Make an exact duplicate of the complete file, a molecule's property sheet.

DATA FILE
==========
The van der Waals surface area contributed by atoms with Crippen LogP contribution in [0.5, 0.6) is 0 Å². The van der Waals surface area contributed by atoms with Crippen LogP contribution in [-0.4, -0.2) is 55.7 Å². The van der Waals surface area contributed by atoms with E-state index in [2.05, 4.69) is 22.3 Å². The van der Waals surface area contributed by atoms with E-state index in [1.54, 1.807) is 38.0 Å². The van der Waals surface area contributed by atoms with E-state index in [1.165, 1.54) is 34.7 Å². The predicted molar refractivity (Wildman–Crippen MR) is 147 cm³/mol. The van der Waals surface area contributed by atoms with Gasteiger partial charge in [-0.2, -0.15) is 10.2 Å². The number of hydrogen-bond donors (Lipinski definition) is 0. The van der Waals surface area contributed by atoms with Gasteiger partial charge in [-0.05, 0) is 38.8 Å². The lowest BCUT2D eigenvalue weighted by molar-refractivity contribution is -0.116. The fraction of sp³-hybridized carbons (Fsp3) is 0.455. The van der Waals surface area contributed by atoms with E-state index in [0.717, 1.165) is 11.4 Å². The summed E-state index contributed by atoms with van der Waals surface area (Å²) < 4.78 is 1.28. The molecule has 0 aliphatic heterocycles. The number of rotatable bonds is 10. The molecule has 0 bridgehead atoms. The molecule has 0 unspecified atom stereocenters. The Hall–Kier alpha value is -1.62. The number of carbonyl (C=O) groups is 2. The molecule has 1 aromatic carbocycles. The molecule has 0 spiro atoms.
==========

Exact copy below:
The van der Waals surface area contributed by atoms with Crippen LogP contribution in [0.5, 0.6) is 0 Å². The van der Waals surface area contributed by atoms with Crippen LogP contribution in [-0.4, -0.2) is 55.7 Å². The van der Waals surface area contributed by atoms with E-state index in [2.05, 4.69) is 22.3 Å². The van der Waals surface area contributed by atoms with E-state index in [1.54, 1.807) is 38.0 Å². The van der Waals surface area contributed by atoms with E-state index in [1.165, 1.54) is 34.7 Å². The predicted molar refractivity (Wildman–Crippen MR) is 147 cm³/mol. The van der Waals surface area contributed by atoms with Gasteiger partial charge in [-0.2, -0.15) is 10.2 Å². The number of hydrogen-bond donors (Lipinski definition) is 0. The van der Waals surface area contributed by atoms with Gasteiger partial charge in [-0.05, 0) is 38.8 Å². The lowest BCUT2D eigenvalue weighted by molar-refractivity contribution is -0.116. The fraction of sp³-hybridized carbons (Fsp3) is 0.455. The van der Waals surface area contributed by atoms with E-state index in [0.717, 1.165) is 11.4 Å². The summed E-state index contributed by atoms with van der Waals surface area (Å²) < 4.78 is 1.28. The molecule has 0 aliphatic heterocycles. The number of rotatable bonds is 10. The molecule has 0 bridgehead atoms. The molecule has 0 unspecified atom stereocenters. The Hall–Kier alpha value is -1.62. The number of carbonyl (C=O) groups is 2. The molecule has 1 aromatic carbocycles. The molecule has 0 spiro atoms.